Me Weekly: Life without ‘Sex’ starts Sunday

Lindsay Sainlar

Everything I’ve known seems to be changing, ending and this concept saddens me. Mattel is discontinuing the Ken doll and replacing him with some Australian boogie boarder. Cathy the comic has even succumbed to Irvin’s wooing and agreed to marry him, ending her reign as the single overeater with nagging parents.

And as of Sunday at 9 p.m., “Sex and the City” as I’ve known it will be obsolete, leaving me desperately clinging on to the DVD collection that I own, covet and cherish.

I realize that I’ve probably lost the interest of almost every male out there, and I’m probably disappointing at least one English professor by talking about something as vain as a television show, but I will have it no other way. I have to dedicate this column to the show that has infused me with a liberating sense of womanhood.

“Sex and the City” has banded women together everywhere. For the past year, my friends and I have revolved our schedules around Sunday nights. We made dinner for each other and chatted about boys and their shortcomings until it was time to gather around the warm glow of cable television to allow Carrie, Samantha, Charlotte and Miranda’s lives to carry us far away from our daily stresses, and I know we’re not alone.

I even managed to find a heterosexual boy who liked “Sex and the City.” He told me that the show helped him gain a woman’s perspective on dating. He found that some girls had sex regularly without commitment, while others yearned for the fairy tale romance, basking in thoughts of happily ever after.

The show has helped alleviate so many stigmas attached to single, successful women who enjoy sex like a “man.” For the first time I felt normal for not wanting to fall in love, for wanting to experience college and make out with random cute boys at parties whenever I felt the need.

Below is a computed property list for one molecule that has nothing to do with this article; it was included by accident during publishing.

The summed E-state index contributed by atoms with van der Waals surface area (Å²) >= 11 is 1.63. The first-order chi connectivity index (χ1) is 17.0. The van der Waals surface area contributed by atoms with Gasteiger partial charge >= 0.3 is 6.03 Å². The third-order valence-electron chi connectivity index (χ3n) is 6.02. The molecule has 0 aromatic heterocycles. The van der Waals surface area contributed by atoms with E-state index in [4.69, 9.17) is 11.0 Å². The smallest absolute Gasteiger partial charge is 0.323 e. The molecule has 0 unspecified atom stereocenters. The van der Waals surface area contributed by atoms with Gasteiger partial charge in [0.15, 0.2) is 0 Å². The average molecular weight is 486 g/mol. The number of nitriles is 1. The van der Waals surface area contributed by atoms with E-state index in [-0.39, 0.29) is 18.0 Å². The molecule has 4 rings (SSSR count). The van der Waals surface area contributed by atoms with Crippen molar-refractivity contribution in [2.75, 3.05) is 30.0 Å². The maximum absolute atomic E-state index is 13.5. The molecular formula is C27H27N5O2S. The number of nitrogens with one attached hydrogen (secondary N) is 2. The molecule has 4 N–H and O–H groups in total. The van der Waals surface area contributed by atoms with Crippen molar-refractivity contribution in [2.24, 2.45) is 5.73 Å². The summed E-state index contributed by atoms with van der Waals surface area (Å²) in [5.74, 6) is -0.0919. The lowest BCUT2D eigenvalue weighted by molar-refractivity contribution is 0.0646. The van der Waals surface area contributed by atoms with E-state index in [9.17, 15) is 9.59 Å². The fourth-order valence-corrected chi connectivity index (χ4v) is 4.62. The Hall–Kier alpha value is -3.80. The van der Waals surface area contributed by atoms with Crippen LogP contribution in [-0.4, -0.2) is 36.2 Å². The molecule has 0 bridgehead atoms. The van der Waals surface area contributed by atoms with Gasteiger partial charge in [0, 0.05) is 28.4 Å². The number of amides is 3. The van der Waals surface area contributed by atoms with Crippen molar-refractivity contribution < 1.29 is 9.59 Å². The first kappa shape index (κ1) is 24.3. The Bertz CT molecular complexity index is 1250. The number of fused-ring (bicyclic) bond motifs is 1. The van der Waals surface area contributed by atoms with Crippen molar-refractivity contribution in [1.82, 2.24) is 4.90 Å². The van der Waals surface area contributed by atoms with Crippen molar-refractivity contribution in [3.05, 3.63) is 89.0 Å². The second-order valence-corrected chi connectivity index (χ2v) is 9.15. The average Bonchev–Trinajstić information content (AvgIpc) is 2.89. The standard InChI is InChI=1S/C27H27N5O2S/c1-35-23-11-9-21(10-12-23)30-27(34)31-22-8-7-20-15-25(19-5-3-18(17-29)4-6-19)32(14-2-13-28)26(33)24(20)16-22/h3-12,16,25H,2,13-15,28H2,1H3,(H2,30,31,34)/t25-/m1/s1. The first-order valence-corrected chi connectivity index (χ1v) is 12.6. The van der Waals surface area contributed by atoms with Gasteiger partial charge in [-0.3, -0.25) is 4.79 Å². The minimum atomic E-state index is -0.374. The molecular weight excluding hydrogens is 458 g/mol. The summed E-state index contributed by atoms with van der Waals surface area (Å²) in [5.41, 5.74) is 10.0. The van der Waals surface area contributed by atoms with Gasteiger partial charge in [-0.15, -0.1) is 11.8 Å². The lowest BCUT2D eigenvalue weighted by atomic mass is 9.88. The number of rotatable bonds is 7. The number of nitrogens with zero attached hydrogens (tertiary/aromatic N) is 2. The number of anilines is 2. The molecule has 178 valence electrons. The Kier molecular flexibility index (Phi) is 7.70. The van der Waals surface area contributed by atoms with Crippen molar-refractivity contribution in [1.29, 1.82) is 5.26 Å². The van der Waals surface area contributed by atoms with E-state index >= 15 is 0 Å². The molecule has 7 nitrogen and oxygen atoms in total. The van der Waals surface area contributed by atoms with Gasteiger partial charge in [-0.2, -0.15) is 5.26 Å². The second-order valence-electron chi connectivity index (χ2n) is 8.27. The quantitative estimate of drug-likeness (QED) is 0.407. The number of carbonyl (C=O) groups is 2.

And I think women everywhere were shown that it was okay to have sex without looking for commitment, assuaging the double standard of promiscuous women and men. HBO has provided strong, independent female role models who enjoy dining with girlfriends and unapologetically explore their sexuality and successes.

The writers even grappled with the concept of female masturbation, a subject that many girls I know consider taboo in both discussion and experimentation. But it happens, it’s actually quite normal and it should be discussed like it is with boys. I know many girls with personal sex toys; I have a friend who managed to wear out the “Rabbit”-a vibrator that Carrie, Samantha and Miranda had to pry from Charlotte’s hand after she became addicted to its sensation and cut ties with the world

“Sex and the City” pushed the limits and invented unforgettable characters. At times when I should have been analyzing contemporary novels, I was busy arguing that Aiden was too perfect, and that Big was the big man in Carrie’s life.

I talked about these girls like they were my friends. I think a lot of people did.

Sometimes I would fight with my friends over who would be who if “Sex and the City” were our reality. I always wanted to be Carrie, and now I win every time because let’s face it, I have my own column and you can’t argue with that.

But I laughed. I cried. I learned a lot. From cancer to cosmopolitans and STD’s, I wouldn’t have traded one episode for another season of “My So Called Life” and a date with Jordan Catalano.

For the past couple of years, I’ve managed to live vicariously through their lives and now I realize that it’s time for me to move on, to create a reality for myself that I won’t compromise. I’m sad, but I’m ready to move on, a good thing shouldn’t last forever. So thank you “Sex and the City,” you’ve been a great friend.

Lindsay’s humor column runs in every Thursday issue of the Herald. Want to tell her your favorite “Sex and the City” episode, e-mail her at [email protected]